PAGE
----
Skip to Content
UW Health SMPH
American Family Children's Hospital
DONATE Donate
SHARE TEXT

Angioedema, Hereditary

National Organization for Rare Disorders, Inc.

Important
It is possible that the main title of the report Angioedema, Hereditary is not the name you expected. Please check the synonyms listing to find the alternate name(s) and disorder subdivision(s) covered by this report.

Synonyms

  • Angioneurotic Edema, Hereditary
  • C1-INH
  • C1NH
  • Complement Component C1, Regulatory Component Deficiency
  • Esterase Inhibitor Deficiency
  • HAE
  • HANE
  • Complement Component 1 Inhibitor Deficiency

Disorder Subdivisions

  • C1 Esterase Inhibitor Deficiency, Type I, Angioedema
  • C1 Esterase Inhibitor Dysfunction, Type II, Angioedema

General Discussion

Hereditary angioedema is a rare inherited disorder characterized by recurrent episodes of the accumulation of fluids outside of the blood vessels, blocking the normal flow of blood or lymphatic fluid and causing rapid swelling of tissues in the hands, feet, limbs, face, intestinal tract, or airway. Usually, this swelling is not accompanied by itching, as it might be with an allergic reaction. Swelling of the gastrointestinal tract leads to cramping. Swelling of the airway may lead to obstruction, a potentially very serious complication. These symptoms develop as the result of deficiency or improper functioning of certain proteins that help to maintain the normal flow of fluids through very small blood vessels (capillaries). In some cases, fluid may accumulate in other internal organs. The severity of the disease varies greatly among affected individuals.

The most common form of the disorder is hereditary angioedema type I, which is the result of abnormally low levels of certain complex proteins in the blood (C1 esterase inhibitors), known as complements. They help to regulate various body functions (e.g., flow of body fluids in and out of cells). Hereditary angioedema type II, a more uncommon form of the disorder, occurs as the result of the production of abnormal complement proteins.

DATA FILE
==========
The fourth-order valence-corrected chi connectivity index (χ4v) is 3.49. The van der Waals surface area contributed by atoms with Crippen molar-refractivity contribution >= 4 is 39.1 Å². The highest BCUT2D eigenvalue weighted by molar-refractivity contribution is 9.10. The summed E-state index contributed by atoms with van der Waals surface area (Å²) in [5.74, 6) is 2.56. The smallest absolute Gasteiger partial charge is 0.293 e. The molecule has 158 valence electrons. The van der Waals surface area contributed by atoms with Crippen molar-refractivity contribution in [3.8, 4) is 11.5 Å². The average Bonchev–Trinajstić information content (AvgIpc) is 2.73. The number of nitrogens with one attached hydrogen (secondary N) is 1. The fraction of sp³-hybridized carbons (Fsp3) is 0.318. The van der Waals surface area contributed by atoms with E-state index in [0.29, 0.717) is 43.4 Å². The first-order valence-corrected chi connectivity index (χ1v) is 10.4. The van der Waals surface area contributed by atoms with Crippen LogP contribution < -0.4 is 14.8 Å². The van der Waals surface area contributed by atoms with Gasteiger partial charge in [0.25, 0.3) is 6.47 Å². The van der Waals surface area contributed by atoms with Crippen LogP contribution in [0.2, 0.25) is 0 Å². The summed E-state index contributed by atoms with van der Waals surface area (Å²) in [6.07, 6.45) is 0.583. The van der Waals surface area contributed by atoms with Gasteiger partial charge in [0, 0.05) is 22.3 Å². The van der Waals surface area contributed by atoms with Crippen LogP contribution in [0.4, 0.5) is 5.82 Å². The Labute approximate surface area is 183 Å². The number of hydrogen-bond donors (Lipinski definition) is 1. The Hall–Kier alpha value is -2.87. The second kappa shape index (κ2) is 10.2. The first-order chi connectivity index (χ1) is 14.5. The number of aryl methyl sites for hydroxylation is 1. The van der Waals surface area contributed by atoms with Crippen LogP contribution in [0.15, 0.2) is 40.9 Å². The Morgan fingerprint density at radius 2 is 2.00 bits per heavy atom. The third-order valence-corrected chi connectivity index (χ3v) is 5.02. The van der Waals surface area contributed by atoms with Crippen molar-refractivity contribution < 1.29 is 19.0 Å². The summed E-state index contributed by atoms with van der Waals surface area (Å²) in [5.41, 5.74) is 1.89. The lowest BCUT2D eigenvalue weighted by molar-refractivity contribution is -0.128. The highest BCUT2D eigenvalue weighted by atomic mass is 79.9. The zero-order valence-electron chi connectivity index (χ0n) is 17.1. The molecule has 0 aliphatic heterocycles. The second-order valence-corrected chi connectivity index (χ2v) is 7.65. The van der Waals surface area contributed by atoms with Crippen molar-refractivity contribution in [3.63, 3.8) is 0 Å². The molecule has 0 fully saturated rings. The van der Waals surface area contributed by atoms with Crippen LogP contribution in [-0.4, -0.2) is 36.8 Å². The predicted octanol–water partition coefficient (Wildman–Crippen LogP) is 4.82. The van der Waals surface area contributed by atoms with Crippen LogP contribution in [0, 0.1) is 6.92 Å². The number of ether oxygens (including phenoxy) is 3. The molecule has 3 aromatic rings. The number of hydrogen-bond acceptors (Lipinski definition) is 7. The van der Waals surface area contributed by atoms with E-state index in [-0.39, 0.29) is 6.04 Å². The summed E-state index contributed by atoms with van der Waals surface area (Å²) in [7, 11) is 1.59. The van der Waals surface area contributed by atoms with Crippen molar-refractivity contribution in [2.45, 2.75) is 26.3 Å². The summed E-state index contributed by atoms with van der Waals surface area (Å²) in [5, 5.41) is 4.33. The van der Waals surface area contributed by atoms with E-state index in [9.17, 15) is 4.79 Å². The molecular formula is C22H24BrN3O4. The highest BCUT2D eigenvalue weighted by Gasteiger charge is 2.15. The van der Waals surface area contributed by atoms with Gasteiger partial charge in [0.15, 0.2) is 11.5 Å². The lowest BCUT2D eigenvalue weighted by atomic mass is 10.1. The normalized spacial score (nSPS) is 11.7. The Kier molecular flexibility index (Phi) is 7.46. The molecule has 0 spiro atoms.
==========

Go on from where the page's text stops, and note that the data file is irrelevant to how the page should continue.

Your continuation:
Resources

Immune Deficiency Foundation
40 W. Chesapeake Avenue
Suite 308
Towson, MD 21204
Tel: (410)321-6647
Fax: (410)321-9165
Tel: (800)296-4433
Email: idf@primaryimmune.org
Internet: http://www.primaryimmune.org

NIH/National Institute of Allergy and Infectious Diseases
Office of Communications and Government Relations
6610 Rockledge Drive, MSC 6612
Bethesda, MD 20892-6612
Tel: (301)496-5717
Fax: (301)402-3573
Tel: (866)284-4107
TDD: (800)877-8339
Email: ocpostoffice@niaid.nih.gov
Internet: http://www.niaid.nih.gov/

American Academy of Allergy, Asthma and Immunology
611 East Wells Street
Milwaukee, WI 53202
Tel: (414)272-6071
Fax: (414)276-3349
Tel: (800)822-2762
Email: info@aaaai.org
Internet: http://www.aaaai.org

US Hereditary Angioedema Association, Inc.
Seven Waterfront Plaza
500 Ala Moana Blvd., Suite 400
Honolulu, HI 96813
Fax: (508)437-0303
Tel: (866)798-5598
Email: info@haea.org
Internet: http://www.haea.org

Genetic and Rare Diseases (GARD) Information Center
PO Box 8126
Gaithersburg, MD 20898-8126
Tel: (301)251-4925
Fax: (301)251-4911
Tel: (888)205-2311
TDD: (888)205-3223
Internet: http://rarediseases.info.nih.gov/GARD/

Madisons Foundation
PO Box 241956
Los Angeles, CA 90024
Tel: (310)264-0826
Fax: (310)264-4766
Email: getinfo@madisonsfoundation.org
Internet: http://www.madisonsfoundation.org

European Society for Immunodeficiencies
1-3 rue de Chantepoulet
Geneva, CH 1211
Switzerland
Tel: 410229080484
Fax: 41229069140
Email: esid@kenes.com
Internet: http://www.esid.org

For a Complete Report

This is an abstract of a report from the National Organization for Rare Disorders (NORD). A copy of the complete report can be downloaded free from the NORD website for registered users. The complete report contains additional information including symptoms, causes, affected population, related disorders, standard and investigational therapies (if available), and references from medical literature. For a full-text version of this topic, go to www.rarediseases.org and click on Rare Disease Database under "Rare Disease Information".

The information provided in this report is not intended for diagnostic purposes. It is provided for informational purposes only. NORD recommends that affected individuals seek the advice or counsel of their own personal physicians.

It is possible that the title of this topic is not the name you selected. Please check the Synonyms listing to find the alternate name(s) and Disorder Subdivision(s) covered by this report

This disease entry is based upon medical information available through the date at the end of the topic. Since NORD's resources are limited, it is not possible to keep every entry in the Rare Disease Database completely current and accurate. Please check with the agencies listed in the Resources section for the most current information about this disorder.

For additional information and assistance about rare disorders, please contact the National Organization for Rare Disorders at P.O. Box 1968, Danbury, CT 06813-1968; phone (203) 744-0100; web site www.rarediseases.org or email orphan@rarediseases.org

Last Updated:  12/3/2009
Copyright  1986, 1987, 1989, 1991, 1992, 1993, 1996, 1997, 1999, 2002, 2005, 2007, 2008 National Organization for Rare Disorders, Inc.

This information does not replace the advice of a doctor. Healthwise, Incorporated disclaims any warranty or liability for your use of this information. Your use of this information means that you agree to the Terms of Use. How this information was developed to help you make better health decisions.

Healthwise, Healthwise for every health decision, and the Healthwise logo are trademarks of Healthwise, Incorporated.